Making Bankers Pay

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The British government aims to get tough with bankers making big bonuses at bailed-out banks:

Alistair Darling will try to force a “permanent culture shift” in the City as he announces a one-off punitive super-tax of more than 50% on the bonuses of tens of thousands of bankers as the centrepiece of the pre-budget report.

….The tax will be set higher than the 50% income tax rate coming in from April for those earning more than £150,000 a year [about $250,000 –ed], sources indicate.1

….But City accountants said there was a strong likelihood of a legal challenge against a punitive tax aimed at one sector of the workforce. Bill Dodwell, head of taxation at accountants Deloitte said: “We have had calls from bankers asking about what action they might take under the Human Rights Act. There’s never been a precedent.”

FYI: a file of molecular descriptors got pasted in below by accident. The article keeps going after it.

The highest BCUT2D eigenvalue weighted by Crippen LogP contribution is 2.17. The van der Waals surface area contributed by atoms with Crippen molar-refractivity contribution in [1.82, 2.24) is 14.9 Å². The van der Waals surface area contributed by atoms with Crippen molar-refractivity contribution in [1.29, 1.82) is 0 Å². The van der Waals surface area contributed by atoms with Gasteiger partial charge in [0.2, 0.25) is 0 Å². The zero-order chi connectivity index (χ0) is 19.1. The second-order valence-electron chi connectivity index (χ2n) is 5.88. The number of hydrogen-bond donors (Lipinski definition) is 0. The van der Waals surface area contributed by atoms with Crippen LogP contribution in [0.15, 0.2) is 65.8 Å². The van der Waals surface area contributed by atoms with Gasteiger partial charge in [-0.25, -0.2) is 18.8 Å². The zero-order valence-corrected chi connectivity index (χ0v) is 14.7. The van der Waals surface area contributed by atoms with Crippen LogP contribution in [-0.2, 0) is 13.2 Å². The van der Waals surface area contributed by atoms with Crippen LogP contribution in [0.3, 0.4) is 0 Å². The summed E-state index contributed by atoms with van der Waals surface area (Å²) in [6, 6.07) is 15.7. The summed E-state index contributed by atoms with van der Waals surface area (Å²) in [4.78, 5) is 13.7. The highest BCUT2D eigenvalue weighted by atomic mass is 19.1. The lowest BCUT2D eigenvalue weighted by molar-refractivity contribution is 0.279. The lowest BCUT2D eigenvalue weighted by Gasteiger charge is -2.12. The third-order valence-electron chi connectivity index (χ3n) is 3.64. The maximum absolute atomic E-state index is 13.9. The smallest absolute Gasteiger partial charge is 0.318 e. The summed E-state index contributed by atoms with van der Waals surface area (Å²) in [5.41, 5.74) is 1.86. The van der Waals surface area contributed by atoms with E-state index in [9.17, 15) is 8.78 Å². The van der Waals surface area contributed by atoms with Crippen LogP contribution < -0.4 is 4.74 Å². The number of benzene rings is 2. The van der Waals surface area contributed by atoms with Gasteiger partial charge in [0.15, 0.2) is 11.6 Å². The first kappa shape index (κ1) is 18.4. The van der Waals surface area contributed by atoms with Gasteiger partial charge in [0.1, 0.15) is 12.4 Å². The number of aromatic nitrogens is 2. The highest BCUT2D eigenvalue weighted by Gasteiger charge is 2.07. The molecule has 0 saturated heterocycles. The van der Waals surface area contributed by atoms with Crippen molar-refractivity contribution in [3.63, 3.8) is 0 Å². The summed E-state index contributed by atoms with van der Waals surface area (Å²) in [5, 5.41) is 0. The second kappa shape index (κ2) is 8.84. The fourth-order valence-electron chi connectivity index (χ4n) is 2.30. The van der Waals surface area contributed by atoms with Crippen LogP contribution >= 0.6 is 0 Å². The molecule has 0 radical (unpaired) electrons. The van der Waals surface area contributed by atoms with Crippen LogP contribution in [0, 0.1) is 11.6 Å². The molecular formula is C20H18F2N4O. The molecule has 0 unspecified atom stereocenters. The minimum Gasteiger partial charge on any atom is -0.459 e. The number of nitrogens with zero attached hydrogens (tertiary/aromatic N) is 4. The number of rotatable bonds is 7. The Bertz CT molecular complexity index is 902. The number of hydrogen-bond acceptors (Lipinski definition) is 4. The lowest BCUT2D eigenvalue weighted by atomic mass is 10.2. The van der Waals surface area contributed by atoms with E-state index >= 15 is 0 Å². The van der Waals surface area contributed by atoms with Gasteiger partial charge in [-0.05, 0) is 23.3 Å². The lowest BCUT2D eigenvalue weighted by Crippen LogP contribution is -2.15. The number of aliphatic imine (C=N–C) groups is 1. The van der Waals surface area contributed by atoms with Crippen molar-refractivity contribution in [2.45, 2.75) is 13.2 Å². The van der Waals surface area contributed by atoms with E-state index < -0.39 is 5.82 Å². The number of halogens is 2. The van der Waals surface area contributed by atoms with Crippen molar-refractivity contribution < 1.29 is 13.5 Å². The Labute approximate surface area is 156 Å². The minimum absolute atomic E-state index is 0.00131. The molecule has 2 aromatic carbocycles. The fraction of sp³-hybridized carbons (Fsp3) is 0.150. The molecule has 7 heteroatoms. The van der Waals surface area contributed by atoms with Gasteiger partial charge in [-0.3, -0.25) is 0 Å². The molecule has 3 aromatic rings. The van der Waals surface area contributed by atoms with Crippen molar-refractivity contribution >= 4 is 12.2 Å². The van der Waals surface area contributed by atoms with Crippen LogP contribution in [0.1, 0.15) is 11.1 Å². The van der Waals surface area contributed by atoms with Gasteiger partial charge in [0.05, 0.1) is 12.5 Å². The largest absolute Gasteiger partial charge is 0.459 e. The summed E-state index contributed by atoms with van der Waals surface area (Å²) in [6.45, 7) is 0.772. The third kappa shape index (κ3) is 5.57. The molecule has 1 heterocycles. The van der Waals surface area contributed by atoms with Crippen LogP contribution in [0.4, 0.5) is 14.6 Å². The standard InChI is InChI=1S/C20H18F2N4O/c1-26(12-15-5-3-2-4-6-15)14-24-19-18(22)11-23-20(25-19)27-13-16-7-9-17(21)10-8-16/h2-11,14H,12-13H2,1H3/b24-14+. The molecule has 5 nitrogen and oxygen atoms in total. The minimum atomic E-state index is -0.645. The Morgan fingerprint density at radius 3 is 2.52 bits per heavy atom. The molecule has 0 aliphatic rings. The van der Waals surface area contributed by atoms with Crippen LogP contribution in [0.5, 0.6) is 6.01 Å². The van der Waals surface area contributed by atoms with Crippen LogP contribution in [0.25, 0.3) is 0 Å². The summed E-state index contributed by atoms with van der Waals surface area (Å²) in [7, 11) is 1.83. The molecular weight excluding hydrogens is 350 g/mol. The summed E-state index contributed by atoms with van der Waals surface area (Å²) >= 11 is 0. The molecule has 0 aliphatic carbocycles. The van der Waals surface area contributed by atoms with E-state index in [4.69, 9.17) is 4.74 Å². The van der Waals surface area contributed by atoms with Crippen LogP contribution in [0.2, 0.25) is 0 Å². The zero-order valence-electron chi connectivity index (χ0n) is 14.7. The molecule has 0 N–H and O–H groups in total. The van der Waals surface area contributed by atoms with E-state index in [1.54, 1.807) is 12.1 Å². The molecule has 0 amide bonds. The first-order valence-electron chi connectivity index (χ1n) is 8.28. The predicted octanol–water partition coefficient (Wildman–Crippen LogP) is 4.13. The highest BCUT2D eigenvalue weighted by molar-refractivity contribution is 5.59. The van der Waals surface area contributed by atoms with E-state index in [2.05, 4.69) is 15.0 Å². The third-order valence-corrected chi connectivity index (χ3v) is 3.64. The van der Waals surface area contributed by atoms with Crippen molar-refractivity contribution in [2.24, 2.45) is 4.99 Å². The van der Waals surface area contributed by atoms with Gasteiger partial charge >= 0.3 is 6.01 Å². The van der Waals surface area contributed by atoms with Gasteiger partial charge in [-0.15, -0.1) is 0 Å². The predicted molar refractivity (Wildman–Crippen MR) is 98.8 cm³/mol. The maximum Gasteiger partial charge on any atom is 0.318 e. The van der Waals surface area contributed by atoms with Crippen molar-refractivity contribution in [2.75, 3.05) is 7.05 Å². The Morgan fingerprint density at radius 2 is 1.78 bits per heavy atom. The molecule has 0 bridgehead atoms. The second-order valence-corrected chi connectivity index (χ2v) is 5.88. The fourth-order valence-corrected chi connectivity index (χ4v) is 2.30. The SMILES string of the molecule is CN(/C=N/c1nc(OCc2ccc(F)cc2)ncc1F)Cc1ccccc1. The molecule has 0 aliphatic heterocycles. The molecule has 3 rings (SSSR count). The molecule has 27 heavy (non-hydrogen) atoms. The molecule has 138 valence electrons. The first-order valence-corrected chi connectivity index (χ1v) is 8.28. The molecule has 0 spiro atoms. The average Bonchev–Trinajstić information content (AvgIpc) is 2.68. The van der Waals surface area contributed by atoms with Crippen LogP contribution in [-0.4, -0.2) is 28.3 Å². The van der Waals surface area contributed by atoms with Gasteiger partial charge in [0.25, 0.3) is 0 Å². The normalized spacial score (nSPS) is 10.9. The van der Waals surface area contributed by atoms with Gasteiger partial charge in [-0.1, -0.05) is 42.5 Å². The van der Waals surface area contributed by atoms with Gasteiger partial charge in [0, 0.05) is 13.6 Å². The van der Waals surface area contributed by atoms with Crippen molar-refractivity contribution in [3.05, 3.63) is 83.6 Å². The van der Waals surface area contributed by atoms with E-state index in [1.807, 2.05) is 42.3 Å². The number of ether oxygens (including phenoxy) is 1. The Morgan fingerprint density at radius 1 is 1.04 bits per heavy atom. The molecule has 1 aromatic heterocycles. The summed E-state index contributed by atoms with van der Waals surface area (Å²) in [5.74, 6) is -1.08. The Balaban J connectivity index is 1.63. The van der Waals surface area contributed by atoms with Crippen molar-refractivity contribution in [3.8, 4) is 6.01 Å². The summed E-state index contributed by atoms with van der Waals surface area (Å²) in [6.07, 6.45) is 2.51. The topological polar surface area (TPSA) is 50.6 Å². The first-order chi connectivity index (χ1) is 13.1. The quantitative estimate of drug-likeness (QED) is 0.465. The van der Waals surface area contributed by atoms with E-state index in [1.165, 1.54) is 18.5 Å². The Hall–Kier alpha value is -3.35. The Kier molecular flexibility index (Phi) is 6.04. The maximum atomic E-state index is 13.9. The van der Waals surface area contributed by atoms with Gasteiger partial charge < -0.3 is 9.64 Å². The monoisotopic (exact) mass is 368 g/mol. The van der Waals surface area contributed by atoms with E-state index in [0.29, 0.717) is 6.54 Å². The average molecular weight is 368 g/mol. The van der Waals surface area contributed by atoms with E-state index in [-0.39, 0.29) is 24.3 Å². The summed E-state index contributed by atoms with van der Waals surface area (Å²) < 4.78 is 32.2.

Hey, this means that conservatives might finally find something they like about the EU Convention on Human Rights!  Assuming, of course, that they can convince a judge that making bankers pay high taxes on high incomes is a violation of human rights.  Seems a stretch to me, but I know zilch about EU law or the British implementation of it.  Anyone who knows more should feel free to chime in.

1Just so you know, Darling announced a few months ago that the basic tax rate for income above £150,000 would rise from 40% to 50% starting next April.  The new super tax would be above and beyond that.

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THE BIG PICTURE

You expect the big picture, and it's our job at Mother Jones to give it to you. And right now, so many of the troubles we face are the making not of a virus, but of the quest for profit, political or economic (and not just from the man in the White House who could have offered leadership and comfort but instead gave us bleach).

In "News Is Just Like Waste Management," we unpack what the coronavirus crisis has meant for journalism, including Mother Jones’, and how we can rise to the challenge. If you're able to, this is a critical moment to support our nonprofit journalism with a donation: We've scoured our budget and made the cuts we can without impairing our mission, and we hope to raise $400,000 from our community of online readers to help keep our big reporting projects going because this extraordinary pandemic-plus-election year is no time to pull back.

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